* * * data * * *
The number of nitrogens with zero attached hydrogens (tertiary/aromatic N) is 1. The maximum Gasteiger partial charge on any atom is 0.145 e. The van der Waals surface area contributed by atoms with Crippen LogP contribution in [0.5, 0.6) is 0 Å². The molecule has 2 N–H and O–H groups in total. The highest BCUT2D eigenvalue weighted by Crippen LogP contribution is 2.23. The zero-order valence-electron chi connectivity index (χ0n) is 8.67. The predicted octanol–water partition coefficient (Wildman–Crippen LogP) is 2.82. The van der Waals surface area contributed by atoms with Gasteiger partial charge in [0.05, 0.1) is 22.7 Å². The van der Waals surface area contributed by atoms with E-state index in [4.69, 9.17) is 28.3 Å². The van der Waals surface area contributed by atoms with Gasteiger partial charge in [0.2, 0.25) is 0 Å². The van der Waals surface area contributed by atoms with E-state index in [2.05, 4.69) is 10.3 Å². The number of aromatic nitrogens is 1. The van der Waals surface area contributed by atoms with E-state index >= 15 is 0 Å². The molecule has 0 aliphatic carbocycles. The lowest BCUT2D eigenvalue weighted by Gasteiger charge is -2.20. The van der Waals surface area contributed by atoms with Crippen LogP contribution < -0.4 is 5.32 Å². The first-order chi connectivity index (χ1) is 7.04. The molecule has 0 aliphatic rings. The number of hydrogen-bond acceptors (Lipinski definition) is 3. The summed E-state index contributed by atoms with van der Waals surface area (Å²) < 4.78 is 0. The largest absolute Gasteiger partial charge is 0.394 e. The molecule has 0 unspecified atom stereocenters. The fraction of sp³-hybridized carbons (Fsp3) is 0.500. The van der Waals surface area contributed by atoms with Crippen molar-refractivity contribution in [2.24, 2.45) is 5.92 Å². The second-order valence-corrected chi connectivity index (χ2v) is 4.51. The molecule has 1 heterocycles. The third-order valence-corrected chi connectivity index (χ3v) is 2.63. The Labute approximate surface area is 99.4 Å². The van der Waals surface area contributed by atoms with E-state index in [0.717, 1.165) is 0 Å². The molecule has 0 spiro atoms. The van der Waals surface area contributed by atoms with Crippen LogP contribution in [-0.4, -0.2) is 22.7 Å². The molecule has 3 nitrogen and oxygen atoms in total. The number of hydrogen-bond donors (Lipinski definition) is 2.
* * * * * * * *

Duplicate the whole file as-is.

The number of nitrogens with zero attached hydrogens (tertiary/aromatic N) is 1. The maximum Gasteiger partial charge on any atom is 0.145 e. The van der Waals surface area contributed by atoms with Crippen LogP contribution in [0.5, 0.6) is 0 Å². The molecule has 2 N–H and O–H groups in total. The highest BCUT2D eigenvalue weighted by Crippen LogP contribution is 2.23. The zero-order valence-electron chi connectivity index (χ0n) is 8.67. The predicted octanol–water partition coefficient (Wildman–Crippen LogP) is 2.82. The van der Waals surface area contributed by atoms with Gasteiger partial charge in [0.05, 0.1) is 22.7 Å². The van der Waals surface area contributed by atoms with E-state index in [4.69, 9.17) is 28.3 Å². The van der Waals surface area contributed by atoms with Gasteiger partial charge in [0.2, 0.25) is 0 Å². The van der Waals surface area contributed by atoms with E-state index in [2.05, 4.69) is 10.3 Å². The number of aromatic nitrogens is 1. The van der Waals surface area contributed by atoms with E-state index >= 15 is 0 Å². The molecule has 0 aliphatic carbocycles. The lowest BCUT2D eigenvalue weighted by Gasteiger charge is -2.20. The van der Waals surface area contributed by atoms with Crippen LogP contribution < -0.4 is 5.32 Å². The first-order chi connectivity index (χ1) is 7.04. The molecule has 0 aliphatic rings. The number of hydrogen-bond acceptors (Lipinski definition) is 3. The summed E-state index contributed by atoms with van der Waals surface area (Å²) < 4.78 is 0. The largest absolute Gasteiger partial charge is 0.394 e. The molecule has 0 unspecified atom stereocenters. The fraction of sp³-hybridized carbons (Fsp3) is 0.500. The van der Waals surface area contributed by atoms with Crippen molar-refractivity contribution in [2.24, 2.45) is 5.92 Å². The second-order valence-corrected chi connectivity index (χ2v) is 4.51. The molecule has 1 heterocycles. The third-order valence-corrected chi connectivity index (χ3v) is 2.63. The Labute approximate surface area is 99.4 Å². The van der Waals surface area contributed by atoms with E-state index in [0.717, 1.165) is 0 Å². The molecule has 0 spiro atoms. The van der Waals surface area contributed by atoms with Crippen LogP contribution in [-0.4, -0.2) is 22.7 Å². The molecule has 3 nitrogen and oxygen atoms in total. The number of hydrogen-bond donors (Lipinski definition) is 2.